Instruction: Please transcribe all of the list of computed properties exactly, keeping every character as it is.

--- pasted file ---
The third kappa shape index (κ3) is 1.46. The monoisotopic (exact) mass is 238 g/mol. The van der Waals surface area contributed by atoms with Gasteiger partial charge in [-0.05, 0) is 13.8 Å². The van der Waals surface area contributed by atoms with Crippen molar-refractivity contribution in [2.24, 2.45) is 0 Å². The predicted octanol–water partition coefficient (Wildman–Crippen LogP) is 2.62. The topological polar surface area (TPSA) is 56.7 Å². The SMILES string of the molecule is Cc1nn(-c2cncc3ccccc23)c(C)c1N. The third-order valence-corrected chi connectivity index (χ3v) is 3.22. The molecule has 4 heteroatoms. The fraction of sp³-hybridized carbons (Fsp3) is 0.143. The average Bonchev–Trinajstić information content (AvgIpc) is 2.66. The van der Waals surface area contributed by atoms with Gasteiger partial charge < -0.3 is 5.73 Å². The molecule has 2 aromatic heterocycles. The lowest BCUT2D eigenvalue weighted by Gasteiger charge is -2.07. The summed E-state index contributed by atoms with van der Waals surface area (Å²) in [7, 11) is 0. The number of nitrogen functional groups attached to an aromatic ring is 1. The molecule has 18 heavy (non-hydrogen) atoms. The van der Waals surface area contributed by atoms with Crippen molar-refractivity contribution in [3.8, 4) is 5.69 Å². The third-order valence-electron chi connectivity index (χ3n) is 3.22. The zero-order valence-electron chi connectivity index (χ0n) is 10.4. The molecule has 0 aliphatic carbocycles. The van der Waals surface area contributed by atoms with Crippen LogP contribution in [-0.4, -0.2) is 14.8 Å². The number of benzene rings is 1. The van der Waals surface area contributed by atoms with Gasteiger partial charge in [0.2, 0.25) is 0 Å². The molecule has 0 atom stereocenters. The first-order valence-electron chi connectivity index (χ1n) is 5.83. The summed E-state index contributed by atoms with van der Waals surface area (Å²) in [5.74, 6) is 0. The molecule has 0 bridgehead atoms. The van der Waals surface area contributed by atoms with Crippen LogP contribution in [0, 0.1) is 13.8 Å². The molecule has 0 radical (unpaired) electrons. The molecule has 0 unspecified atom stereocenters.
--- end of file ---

The third kappa shape index (κ3) is 1.46. The monoisotopic (exact) mass is 238 g/mol. The van der Waals surface area contributed by atoms with Gasteiger partial charge in [-0.05, 0) is 13.8 Å². The van der Waals surface area contributed by atoms with Crippen molar-refractivity contribution in [2.24, 2.45) is 0 Å². The predicted octanol–water partition coefficient (Wildman–Crippen LogP) is 2.62. The topological polar surface area (TPSA) is 56.7 Å². The SMILES string of the molecule is Cc1nn(-c2cncc3ccccc23)c(C)c1N. The third-order valence-corrected chi connectivity index (χ3v) is 3.22. The molecule has 4 heteroatoms. The fraction of sp³-hybridized carbons (Fsp3) is 0.143. The average Bonchev–Trinajstić information content (AvgIpc) is 2.66. The van der Waals surface area contributed by atoms with Gasteiger partial charge < -0.3 is 5.73 Å². The molecule has 2 aromatic heterocycles. The lowest BCUT2D eigenvalue weighted by Gasteiger charge is -2.07. The summed E-state index contributed by atoms with van der Waals surface area (Å²) in [7, 11) is 0. The number of nitrogen functional groups attached to an aromatic ring is 1. The molecule has 18 heavy (non-hydrogen) atoms. The van der Waals surface area contributed by atoms with Crippen molar-refractivity contribution in [3.8, 4) is 5.69 Å². The third-order valence-electron chi connectivity index (χ3n) is 3.22. The zero-order valence-electron chi connectivity index (χ0n) is 10.4. The molecule has 0 aliphatic carbocycles. The van der Waals surface area contributed by atoms with Crippen LogP contribution in [-0.4, -0.2) is 14.8 Å². The number of benzene rings is 1. The van der Waals surface area contributed by atoms with Gasteiger partial charge in [0.2, 0.25) is 0 Å². The molecule has 0 atom stereocenters. The first-order valence-electron chi connectivity index (χ1n) is 5.83. The summed E-state index contributed by atoms with van der Waals surface area (Å²) in [5.74, 6) is 0. The molecule has 0 bridgehead atoms. The van der Waals surface area contributed by atoms with Crippen LogP contribution in [0, 0.1) is 13.8 Å². The molecule has 0 radical (unpaired) electrons. The molecule has 0 unspecified atom stereocenters.